# What are the applications of being able to find closed forms of “truncated” power series?

Suppose that we have a power series: $$f(x) = \sum_{k=0}^\infty{c_i x^i}$$

Now suppose that we can get a closed form, e.g. a function composed of simple arithmetic of elementary functions, for the first $N+1$ terms of the series: $$g(x) = \sum_{k=0}^N{c_i x_i}$$

What are the known applications of this? More specifically, I'm looking for the most important/noteworthy application(s). I hope that this avoids being downvoted, as I'm really just trying to get a good intuition of "truncated" series. Any help on asking a better question would be appreciated, because I really would like to get to know this topic better.

Some other questions that asked for an "implementation" or specific series are Constructing finite versions of arbitrary series and Closed form of a partial sum of the power series of exp(x). I'm not looking for how to do it, just what the results could possibly do.

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"...e.g. a function composed of simple arithmetic of elementary functions..." - the thing is, the explicit expressions for such truncations are often not elementary. But they are still results, nevertheless. – J. M. Jul 10 '12 at 6:00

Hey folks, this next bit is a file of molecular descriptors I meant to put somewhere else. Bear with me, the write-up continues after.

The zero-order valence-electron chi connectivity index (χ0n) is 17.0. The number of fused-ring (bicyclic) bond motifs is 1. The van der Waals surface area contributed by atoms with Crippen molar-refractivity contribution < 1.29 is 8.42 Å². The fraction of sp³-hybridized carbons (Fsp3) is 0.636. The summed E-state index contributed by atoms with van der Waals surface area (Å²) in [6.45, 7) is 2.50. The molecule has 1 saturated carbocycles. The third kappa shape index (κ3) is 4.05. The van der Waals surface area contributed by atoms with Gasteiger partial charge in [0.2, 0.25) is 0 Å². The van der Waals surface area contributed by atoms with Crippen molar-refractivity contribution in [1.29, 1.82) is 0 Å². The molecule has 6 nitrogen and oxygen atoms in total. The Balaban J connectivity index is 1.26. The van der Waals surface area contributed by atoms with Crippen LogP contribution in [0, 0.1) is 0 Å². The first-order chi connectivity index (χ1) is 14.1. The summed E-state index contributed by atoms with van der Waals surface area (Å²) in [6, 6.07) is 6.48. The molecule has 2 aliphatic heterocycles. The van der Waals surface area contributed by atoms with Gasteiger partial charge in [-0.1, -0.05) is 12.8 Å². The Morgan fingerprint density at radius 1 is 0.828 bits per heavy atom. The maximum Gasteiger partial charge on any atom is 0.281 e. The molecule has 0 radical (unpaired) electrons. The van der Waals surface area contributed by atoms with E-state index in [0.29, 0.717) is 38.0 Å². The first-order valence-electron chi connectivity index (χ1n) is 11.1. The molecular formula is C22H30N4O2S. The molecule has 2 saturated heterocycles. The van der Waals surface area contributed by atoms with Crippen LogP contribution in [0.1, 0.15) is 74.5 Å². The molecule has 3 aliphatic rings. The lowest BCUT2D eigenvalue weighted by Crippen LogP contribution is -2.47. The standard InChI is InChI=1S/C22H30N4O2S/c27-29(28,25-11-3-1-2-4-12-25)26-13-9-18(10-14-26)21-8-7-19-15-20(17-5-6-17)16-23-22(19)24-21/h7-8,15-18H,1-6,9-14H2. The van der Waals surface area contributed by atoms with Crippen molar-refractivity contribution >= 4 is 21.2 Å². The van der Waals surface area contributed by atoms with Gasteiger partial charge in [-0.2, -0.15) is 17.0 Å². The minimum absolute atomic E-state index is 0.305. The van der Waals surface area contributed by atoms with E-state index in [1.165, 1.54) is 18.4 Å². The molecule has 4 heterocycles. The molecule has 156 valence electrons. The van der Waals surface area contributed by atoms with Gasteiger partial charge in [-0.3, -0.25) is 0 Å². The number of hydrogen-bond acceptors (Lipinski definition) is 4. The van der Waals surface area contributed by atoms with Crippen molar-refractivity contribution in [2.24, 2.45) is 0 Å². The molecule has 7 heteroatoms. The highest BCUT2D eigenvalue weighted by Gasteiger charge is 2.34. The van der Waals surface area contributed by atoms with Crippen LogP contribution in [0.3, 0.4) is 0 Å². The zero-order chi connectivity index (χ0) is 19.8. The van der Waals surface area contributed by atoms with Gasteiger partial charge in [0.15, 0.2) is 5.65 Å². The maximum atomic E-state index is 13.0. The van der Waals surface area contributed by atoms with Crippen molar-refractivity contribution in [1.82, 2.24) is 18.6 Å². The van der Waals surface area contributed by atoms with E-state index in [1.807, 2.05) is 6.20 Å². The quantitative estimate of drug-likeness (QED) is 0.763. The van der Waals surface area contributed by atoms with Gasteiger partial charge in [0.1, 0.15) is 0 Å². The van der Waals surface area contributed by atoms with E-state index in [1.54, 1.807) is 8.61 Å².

I'd like to know about any truncated series. I am supposing that we can get an "elementary" closed form, whether we actually can or not. What would be the possible consequences? If it's proved that we can't, we can ignore that possibility. – Matt Groff Jul 10 '12 at 6:07

Usually what you want to do with such a truncated series is use it as an approximation for the infinite sum $f(x)$. This may be nicer in some way if you have a closed form. In particular, it may be easier to bound the truncation error $f(x) - g(x)$. Or perhaps it may be easier to check whether the error is positive or negative.